Anticipated Interest

What is 'Anticipated Interest'

The amount of interest that a savings vehicle will accrue by some future date, assuming there are no deposits or withdrawals during the intervening period. Anticipated interest factors in compound interest. For example, a one-year, $1,000 certificate of deposit with a 2% annual interest rate would have anticipated interest of $20.15. Anticipated interest can also describe to the total amount of interest that is expected to be paid on a loan with a specified payoff date, such as a mortgage or car loan. If the loan is repaid early, the actual interest will be less than the anticipated interest.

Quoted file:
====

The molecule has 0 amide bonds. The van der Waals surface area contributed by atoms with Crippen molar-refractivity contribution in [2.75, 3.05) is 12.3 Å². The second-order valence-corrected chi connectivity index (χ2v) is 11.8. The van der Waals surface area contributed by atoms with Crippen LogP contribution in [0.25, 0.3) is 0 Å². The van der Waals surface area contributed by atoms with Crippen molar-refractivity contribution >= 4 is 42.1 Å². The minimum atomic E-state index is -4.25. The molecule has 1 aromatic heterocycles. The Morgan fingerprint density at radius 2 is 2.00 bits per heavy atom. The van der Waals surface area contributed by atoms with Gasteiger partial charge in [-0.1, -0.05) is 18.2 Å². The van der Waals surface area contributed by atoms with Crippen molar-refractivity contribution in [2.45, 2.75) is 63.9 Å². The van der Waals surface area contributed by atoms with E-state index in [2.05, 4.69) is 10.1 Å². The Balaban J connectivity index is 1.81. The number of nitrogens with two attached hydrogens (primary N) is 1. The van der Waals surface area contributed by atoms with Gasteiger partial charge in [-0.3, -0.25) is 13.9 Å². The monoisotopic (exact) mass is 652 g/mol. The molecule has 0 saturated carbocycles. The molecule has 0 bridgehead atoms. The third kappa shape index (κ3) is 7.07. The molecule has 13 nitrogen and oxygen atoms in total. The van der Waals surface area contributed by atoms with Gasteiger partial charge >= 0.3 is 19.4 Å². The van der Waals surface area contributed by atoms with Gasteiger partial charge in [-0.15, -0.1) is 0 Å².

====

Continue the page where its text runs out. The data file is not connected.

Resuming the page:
BREAKING DOWN 'Anticipated Interest'

An investor putting a lump sum into a high-yield savings account, such as those typically offered by online banks, would have a greater amount of anticipated interest than someone putting the same sum into a traditional savings account, which typically pays a rock-bottom interest rate. Regardless of the savings vehicle, it is important to understand how the bank calculates compound interest (e.g., daily, monthly, semi-annually) to know how much interest you can anticipate.